SN2 Reaction Mechanism
Let’s still take the reaction between CH3Br and OH– as an example for an SN2 mechanism.
An SN2 mechanism involves two electron pair transfers that occur at the same time; nucleophile attacking (red arrow) and leave group leaving (blue arrow). The nucleophile OH– approaches the electrophilic carbon from the back side, the side that is opposite to the direction that the leaving group Br leaves. With the nucleophile OH– getting closer, the Br starts to leave as well. The new C—OH bond formation and the old C—Br bond breaking occur at the same time. In a very short transient moment, the carbon atom is partially connected with both OH and Br, which gives the highest energy level state of the whole process called the transition state. In the transition state of an SN2 reaction, there are five groups around the carbon and the carbon can be called “pentacoordinated”. As the OH– continues to get closer to the carbon, the Br moves further away from it with the bonding electron pair. Eventually, the new bond is completely formed and the old bond is completely broken, which gives the product CH3OH.
In the mechanism, the reaction proceeds in a single step that involves both the nucleophile and the substrate, so increasing the concentration of either increases the possibility of a collision, which explains the second-order kinetics of an SN2 reaction. With both nucleophile attacking and leaving group leaving happen at the same time, SN2 is also said to be a concerted mechanism, as concerted means simultaneous.
Notes for drawing an SN2 mechanism:
- The two arrows must be shown when drawing the SN2 mechanism. Both have to be shown with the proper direction: nucleophile attack from the direction that is opposite to the leaving group leaves, i.e., backside attack.
- The transition state is optional (depending on the requirement of the question). However it is important to understand that the reaction process goes through the transition state before producing the products.
- Please pay attention to the fact that for the product, the positions of the three hydrogens around the carbon are all pushed to the other side, and the overall configuration of the carbon gets inverted, like an umbrella flipped inside out in a windstorm. It seems to not really matter for the product (CH3OH) ) in this reaction, but it does make a difference if the carbon is a chirality center.
Energy Diagram of the SN2 Mechanism
The energy changes for the above reaction can be represented in the energy diagram shown in Fig. 7.1. SN2 is a single-step reaction, so the diagram has only one curve. The products CH3OH and Br– are in a lower energy than the reactants CH3Br and OH–, which indicates that the overall reaction is exothermic and the products are more stable.
The top of the curve corresponds to the transition state, which is the highest-energy structure involved in the reaction. A transition state always involves partial bonds, partially formed bond and partially broken bonds, and therefore it is very unstable with no appreciable lifetime. The transition state therefore can never been isolated. The structure of the transition states is usually shown in a square bracket with a double-dagger superscript.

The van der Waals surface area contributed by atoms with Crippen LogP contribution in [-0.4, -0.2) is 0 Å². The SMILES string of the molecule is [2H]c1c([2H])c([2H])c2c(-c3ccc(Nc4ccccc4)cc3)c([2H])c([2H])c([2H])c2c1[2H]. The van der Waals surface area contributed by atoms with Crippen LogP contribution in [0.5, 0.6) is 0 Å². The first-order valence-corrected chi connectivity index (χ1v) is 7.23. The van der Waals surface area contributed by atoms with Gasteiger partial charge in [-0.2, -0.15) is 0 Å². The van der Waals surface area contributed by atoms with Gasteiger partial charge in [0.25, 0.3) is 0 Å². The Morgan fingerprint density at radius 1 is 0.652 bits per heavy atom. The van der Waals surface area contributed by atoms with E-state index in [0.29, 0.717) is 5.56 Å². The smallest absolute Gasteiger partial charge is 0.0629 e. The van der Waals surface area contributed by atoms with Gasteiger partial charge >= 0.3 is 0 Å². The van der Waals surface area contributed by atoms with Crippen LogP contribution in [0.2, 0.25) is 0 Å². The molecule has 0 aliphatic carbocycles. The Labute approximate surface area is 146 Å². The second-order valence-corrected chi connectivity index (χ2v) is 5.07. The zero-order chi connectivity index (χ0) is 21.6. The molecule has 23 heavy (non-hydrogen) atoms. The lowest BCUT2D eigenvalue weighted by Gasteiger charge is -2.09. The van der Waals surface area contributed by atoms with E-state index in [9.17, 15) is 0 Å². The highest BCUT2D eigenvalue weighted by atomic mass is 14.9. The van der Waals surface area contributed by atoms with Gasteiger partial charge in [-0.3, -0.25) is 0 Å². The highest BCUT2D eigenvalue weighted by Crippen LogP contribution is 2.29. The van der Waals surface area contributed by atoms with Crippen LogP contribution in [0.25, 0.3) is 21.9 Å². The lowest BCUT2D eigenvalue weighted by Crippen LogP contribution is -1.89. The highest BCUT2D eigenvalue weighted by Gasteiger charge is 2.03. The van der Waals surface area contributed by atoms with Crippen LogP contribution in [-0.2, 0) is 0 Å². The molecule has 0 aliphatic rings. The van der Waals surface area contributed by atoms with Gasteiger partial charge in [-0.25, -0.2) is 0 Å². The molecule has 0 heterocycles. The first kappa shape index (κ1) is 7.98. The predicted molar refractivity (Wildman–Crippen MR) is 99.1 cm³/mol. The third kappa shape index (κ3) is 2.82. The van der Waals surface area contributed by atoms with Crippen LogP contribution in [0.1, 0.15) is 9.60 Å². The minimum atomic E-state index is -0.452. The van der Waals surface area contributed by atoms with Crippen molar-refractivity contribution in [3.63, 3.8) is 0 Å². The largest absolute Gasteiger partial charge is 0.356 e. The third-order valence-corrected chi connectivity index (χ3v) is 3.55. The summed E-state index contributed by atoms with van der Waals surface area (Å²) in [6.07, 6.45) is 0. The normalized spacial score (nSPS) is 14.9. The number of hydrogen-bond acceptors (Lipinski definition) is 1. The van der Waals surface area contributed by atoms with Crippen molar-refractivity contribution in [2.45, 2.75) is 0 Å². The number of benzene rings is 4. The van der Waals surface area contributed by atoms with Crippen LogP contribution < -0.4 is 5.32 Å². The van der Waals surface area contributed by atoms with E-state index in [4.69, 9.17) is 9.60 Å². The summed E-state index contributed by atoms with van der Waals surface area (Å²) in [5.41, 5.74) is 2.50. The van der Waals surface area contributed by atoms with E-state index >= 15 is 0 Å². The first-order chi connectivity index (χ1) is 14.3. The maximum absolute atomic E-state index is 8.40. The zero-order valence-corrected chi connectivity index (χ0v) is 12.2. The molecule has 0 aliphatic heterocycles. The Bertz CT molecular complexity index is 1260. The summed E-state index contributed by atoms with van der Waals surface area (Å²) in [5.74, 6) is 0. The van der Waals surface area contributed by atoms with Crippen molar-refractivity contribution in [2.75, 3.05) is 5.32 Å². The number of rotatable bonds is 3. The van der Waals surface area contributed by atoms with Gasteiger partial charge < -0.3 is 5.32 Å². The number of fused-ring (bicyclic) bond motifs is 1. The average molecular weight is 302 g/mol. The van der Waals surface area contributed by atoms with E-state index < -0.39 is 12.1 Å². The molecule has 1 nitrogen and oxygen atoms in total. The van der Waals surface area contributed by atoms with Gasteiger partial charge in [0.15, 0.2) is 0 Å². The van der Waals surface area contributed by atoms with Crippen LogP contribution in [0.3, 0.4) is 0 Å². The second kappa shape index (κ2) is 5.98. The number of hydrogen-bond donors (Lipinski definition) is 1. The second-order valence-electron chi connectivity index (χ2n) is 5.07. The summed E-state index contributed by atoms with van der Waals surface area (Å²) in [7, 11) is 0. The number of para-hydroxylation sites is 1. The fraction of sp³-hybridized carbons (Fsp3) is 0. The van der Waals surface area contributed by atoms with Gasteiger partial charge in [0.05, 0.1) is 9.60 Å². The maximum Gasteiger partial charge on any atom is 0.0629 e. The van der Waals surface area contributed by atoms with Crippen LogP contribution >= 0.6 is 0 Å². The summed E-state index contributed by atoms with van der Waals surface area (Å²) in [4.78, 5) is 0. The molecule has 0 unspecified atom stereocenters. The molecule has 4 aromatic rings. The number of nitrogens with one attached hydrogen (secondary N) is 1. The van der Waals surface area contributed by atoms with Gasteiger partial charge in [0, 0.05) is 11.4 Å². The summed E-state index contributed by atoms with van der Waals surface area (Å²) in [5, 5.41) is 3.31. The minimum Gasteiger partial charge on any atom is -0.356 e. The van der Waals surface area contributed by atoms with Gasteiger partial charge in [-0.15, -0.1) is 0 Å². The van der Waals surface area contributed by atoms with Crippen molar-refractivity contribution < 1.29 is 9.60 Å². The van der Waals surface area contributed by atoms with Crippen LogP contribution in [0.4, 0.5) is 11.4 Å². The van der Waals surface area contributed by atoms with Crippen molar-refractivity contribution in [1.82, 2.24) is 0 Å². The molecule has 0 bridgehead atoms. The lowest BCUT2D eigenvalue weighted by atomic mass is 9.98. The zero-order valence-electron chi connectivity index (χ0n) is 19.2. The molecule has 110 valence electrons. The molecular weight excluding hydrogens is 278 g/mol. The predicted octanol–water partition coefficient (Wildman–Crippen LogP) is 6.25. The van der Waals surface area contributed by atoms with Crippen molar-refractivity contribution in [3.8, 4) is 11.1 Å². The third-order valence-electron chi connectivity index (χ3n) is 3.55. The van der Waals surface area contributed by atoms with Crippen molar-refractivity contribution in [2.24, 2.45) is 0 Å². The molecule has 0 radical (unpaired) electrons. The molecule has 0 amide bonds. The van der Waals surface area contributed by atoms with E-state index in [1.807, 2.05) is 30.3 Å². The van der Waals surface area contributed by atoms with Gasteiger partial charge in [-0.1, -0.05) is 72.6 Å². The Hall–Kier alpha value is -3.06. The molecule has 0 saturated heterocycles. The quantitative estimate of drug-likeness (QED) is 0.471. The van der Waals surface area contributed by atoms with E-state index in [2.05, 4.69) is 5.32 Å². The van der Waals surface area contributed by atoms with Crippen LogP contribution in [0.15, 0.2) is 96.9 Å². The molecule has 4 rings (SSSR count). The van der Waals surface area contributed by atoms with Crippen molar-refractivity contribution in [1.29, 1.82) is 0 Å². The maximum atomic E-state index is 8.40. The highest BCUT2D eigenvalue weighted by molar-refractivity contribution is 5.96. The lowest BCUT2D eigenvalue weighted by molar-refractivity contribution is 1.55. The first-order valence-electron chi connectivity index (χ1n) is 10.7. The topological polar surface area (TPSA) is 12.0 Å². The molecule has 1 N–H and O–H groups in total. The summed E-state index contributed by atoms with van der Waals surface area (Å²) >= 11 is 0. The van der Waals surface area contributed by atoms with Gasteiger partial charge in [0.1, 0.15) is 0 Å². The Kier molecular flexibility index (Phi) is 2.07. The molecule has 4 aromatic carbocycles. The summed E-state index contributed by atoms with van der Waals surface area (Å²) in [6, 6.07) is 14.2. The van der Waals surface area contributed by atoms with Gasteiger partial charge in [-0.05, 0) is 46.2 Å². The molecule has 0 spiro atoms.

The Effect of Alkyl Halide Structure on SN2 the Reaction Rate
For the discussions on the SN2 mechanism so far, we focused on the reaction of methylbromide CH3Br. Other alkyl halides could undergo SN2 reactions as well. The studies on the reaction rate for SN2 indicate that the structure category of electrophilic carbon in alkyl halide dramatically affects the reaction rate.
Type of Alkyl Halide
(no SN2 reaction)
Table 7.1 Relative Reaction Rate of SN2 for Different Types of Alkyl Halide
As shown in Table 7.1, methyl and primary halides are the substrates with the highest rate, the rate decreases a lot for secondary halides, and the tertiary halides do not undergo an SN2 reaction at all because the rate is too low to be practical.
The relative reactivity of alkyl halides towards SN2 reaction can therefore be summarized as:
Why is the trend like this? This can be explained by the mechanism of the SN2 reaction. Actually, this is among the experimental evidence scientists used for proposing the mechanism. A key feature in the SN2 mechanism is that the nucleophile attacks from the back side. When nucleophiles approach the carbon, it is easiest to get close to the methyl carbon because the hydrogen atoms connected on carbon are small in size. With the size of the groups connected on the carbon getting larger, it becomes more difficult to access the carbon, and such approaching is completely blocked for tertiary carbons with three bulky alkyl groups connected. Therefore, the reactivity difference is essentially caused by the steric effect. The steric effect is based on the steric size or volume of a group. Because of the steric hinderance of bulky groups on the electrophilic carbon, it is less accessible for nucleophiles to do back-side attacks, so the SN2 reaction rate of secondary (2°) and tertiary (3°) substrates dramatically decreases. The 3° substrates never go with the SN2 reaction mechanism because the reaction rate is too slow.
The Stereochemistry of SN2 Reaction
Another feature of the SN2 reaction mechanism is that the overall configuration of the carbon in the product gets inverted compared to that of the reactant, like an umbrella flipped inside out. Such inversion of the configuration is called Walden inversion. Let’s see what are the stereochemistry consequences for such inversion.
Start with the (R)-2-bromobutane. The SN2 reaction produces only one enantiomer of the 2-butanol product, and it is predictable that the configuration of the product is supposed to be S because of the configuration inversion.
Show the product of the following SN2 reaction (CN– is the nucleophile):